Jackdaw #1 Review

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Who, or what, is Jackdaw?

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Richard Rael has two jobs.  During the day he is a wealthy businessman.  But at night, he is Jackdaw, a dark and mysterious crime fighter.  Not much is known about Jackdaw.  And Thrasher, his female superhero sidekick, appears to be the only one that knows his true identity.

Joyce Sunn, aka Thrasher, is a graduate student and wants out of the crime fighting business.  However she don’t have the nerves to tell Richard.  Although she suffers silently, she does a good job at being a sidekick.  Actually Thrasher is a badass.

Jackdaw is an online comic, or webcomic, and is also published on Comixology.  This indie comic is published by Grimmsmoore Comics.

Kelly Shane is the writer of this dark, mysterious, and complex story.  Well-written script with good timing.  Compelling characters.  Great character interactions.  I found the story a bit wordy at times, but after reading it a second time, I found it to be helpful.  A lot of information is given in this issue, but it’s not too revealing.  Overall I believe Shane did a wonderful job with the set-up of the story.

Text was brought to life by Brian Barr.  The comic is in black-and-white, and it makes the story even darker.  Finely detailed.  Realistic looking characters.    I especially like the fight scenes.  Barr deserves a round of applause for his excellent visuals.

I plan to read the second issue, if I can ever get caught up on my current comic reading.  I need to find out if more is revealed about Richard Rael’s personal life, and if Joyce finds the courage to tell him she wants out.  And just who is that crazed Jackdaw fan?

It is no secret that I support both mainstream and indie comics.  Indie comic creators deserve a shot just as much as those creating comics for the Big 2.

You can learn more about this indie comic on its’ website.

If you are a fan of mystery, then you may want to give Jackdaw a try.

VERDICT (drum roll please)

I enjoyed reading Jackdaw.  I am giving this issue 4/5 stars.

New Suicide Squad #1 Review

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The New Suicide Squad is back with new players, more chaos, and violence to the extreme.  The DC Comics New 52 title is a relaunch of the comic book series that was cancelled a few months ago.

Belle Reve is a prison for superhumans.  Select prisoners are given the opportunity to have their sentences reduced by participating in a secret government program.  Task Force X, or Suicide Squad, participants carry out covert missions, including assassinations.  To keep the prisoners in check, tiny bombs are implanted in their necks.

Amanda Waller was program director, but she is no longer trustworthy.  A new player has been called in to run Task Force X.  Victor Sage gets to call the shots, but Waller is still involved with the program.

Sage added Deathstroke and Joker’s Daughter to the team, and Joker’s Daughter already has Harley Quinn ticked off.

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Sean Ryan is the writer of this dark, violent, and exciting series.  Sharp dialogue, excellent character interactions.  Fast paced but not hard to follow.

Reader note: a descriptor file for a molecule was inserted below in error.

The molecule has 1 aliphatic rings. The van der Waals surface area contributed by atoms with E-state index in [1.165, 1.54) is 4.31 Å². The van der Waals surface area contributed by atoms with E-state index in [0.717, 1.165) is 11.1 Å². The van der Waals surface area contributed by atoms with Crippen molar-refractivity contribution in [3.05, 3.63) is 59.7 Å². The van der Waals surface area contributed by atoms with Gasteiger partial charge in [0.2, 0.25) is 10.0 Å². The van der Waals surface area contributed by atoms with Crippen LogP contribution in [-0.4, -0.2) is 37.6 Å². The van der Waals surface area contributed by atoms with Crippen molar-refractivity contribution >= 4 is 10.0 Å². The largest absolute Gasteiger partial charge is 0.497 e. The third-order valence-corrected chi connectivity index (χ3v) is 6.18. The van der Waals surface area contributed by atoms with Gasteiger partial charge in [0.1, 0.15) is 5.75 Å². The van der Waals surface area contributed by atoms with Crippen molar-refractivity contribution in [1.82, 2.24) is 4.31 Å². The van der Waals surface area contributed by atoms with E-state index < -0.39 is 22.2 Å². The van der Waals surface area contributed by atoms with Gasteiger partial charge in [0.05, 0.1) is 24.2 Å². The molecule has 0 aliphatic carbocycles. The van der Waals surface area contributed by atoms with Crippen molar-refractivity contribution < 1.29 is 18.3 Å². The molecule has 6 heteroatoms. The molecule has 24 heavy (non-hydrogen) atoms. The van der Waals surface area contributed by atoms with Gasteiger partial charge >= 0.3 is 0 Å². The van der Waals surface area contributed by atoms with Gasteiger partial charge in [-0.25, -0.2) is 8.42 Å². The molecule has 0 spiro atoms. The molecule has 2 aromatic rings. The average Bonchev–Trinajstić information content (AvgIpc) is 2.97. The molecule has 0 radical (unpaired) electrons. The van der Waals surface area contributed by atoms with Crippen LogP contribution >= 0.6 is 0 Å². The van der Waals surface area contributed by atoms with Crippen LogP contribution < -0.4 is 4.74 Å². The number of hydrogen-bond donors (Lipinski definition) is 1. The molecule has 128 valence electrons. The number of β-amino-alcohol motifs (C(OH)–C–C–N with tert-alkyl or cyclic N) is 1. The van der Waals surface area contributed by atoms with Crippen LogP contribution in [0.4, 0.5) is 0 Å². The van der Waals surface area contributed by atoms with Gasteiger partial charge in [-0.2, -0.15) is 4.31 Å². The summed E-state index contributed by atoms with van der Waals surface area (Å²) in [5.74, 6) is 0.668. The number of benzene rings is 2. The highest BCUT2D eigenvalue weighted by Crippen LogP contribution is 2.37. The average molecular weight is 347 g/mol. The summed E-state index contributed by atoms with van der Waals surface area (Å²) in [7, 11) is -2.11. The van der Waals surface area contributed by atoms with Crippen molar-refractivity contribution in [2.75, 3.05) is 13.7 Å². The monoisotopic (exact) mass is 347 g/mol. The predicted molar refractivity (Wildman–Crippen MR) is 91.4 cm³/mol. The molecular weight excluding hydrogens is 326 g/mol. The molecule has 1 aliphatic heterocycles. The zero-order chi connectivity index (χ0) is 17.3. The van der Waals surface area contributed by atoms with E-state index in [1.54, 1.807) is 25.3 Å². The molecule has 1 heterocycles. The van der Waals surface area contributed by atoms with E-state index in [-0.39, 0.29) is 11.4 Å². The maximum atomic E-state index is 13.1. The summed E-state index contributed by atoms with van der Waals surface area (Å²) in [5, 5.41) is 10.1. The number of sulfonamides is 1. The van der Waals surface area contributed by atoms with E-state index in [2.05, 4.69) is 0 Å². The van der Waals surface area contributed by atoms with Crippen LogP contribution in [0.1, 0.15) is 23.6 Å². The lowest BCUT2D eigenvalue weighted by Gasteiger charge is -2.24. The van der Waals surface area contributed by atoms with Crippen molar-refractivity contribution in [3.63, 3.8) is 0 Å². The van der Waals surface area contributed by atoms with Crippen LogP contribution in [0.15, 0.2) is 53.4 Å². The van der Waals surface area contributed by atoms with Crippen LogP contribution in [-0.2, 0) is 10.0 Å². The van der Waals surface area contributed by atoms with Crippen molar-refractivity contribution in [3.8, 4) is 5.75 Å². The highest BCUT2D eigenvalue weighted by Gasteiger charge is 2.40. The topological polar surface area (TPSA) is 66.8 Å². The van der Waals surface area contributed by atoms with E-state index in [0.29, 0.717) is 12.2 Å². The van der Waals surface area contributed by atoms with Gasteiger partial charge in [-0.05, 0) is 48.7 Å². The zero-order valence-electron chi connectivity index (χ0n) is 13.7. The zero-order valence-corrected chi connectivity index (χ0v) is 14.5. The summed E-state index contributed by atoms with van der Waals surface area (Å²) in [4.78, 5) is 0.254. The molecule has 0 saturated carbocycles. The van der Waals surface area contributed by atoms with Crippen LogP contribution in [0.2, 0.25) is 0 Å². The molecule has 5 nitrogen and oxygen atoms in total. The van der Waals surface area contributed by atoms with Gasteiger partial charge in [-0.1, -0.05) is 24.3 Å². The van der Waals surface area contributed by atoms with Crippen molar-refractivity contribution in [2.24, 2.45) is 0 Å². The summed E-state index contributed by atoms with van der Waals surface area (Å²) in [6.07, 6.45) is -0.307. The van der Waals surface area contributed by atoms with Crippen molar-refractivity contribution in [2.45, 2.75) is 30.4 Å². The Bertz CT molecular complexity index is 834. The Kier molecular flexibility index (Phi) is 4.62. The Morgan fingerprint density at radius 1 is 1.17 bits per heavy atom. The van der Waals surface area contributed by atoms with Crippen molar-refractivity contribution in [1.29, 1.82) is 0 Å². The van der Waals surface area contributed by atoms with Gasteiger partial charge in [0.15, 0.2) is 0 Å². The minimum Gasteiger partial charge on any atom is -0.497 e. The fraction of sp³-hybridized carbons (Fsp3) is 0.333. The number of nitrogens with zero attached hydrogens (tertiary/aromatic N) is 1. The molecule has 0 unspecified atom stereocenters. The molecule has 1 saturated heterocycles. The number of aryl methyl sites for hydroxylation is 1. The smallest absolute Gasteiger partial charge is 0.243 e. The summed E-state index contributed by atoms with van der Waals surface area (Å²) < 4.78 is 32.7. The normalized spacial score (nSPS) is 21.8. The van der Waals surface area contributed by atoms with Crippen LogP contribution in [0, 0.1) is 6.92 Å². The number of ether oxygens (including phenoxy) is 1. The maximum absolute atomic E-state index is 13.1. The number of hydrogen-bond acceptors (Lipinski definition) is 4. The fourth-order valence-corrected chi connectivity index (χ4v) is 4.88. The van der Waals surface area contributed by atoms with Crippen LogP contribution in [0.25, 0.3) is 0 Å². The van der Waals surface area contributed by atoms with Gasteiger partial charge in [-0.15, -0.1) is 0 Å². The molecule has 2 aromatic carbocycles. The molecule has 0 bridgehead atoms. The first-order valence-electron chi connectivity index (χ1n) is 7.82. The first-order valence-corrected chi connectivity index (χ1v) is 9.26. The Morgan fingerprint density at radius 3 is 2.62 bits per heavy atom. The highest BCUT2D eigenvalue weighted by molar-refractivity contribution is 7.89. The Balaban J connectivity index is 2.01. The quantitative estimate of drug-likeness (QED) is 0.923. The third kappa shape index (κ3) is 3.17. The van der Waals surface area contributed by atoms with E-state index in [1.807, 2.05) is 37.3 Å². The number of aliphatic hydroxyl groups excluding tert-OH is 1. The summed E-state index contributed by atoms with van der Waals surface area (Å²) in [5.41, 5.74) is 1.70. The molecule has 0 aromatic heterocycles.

The outstanding visuals are provided by Jeremy Roberts (artist) and Blond (colors).  I have nothing but the highest of praise for the artwork.  Realistic features, phenomenal action scenes.

Roberts was the winner of the Harley Quinn Talent Competition, and it’s good to see that his talent is not going to waste.

I plan to finish the story arc to see where it’s headed.  I need to find out how Sage plans to control Deathstroke and Joker’s Daughter since they are not prisoners of Belle Reve, and they don’t have bombs in their necks.

I am also interested in Sage and Waller’s business relationship.  Waller has always been that woman I love to hate.  But Sage appears to be as corrupt as 10 politicians molded together.

I have a strong feeling that this title will get added to my pulls.

VERDICT (drum roll please)

There is no doubt that I strongly recommend New Suicide Squad #1DC Comics has a lot of great comic titles currently on the shelves, but this series deserves a shot.  I just hope it lasts this time.  This issue gets what it deserves, 5/5 stars.

 

Captain Gaia: Kickstarter Campaign

Johny Tay, writer of Seven Years in Dog-Land, is at it again.  This time he is kickstarting a campaign for his latest comic, Captain Gaia.

Captain Gaia is an indie comic that parodies the classic cartoons, Captain Planet and Dragon Ball.  I am a Captain Planet fan, my nephew was crazy about Dragon Ball back in the day, and my son is crazy about Dragon Ball now.

The comic is about conservation, environmental disasters.  Conservation is an important topic to Tay, and he will be putting his creative writing skills to work, and telling the story in a fun way.  I have read some of his work, so I have no doubt that Captain Gala will be a fun and informative read.  You can visit the kickstarter page here.

I am a comic book fan that enjoys both mainstream and independent comics, and I have much respect for indie comic creators for all the time they put into creating, publishing, and promoting their work.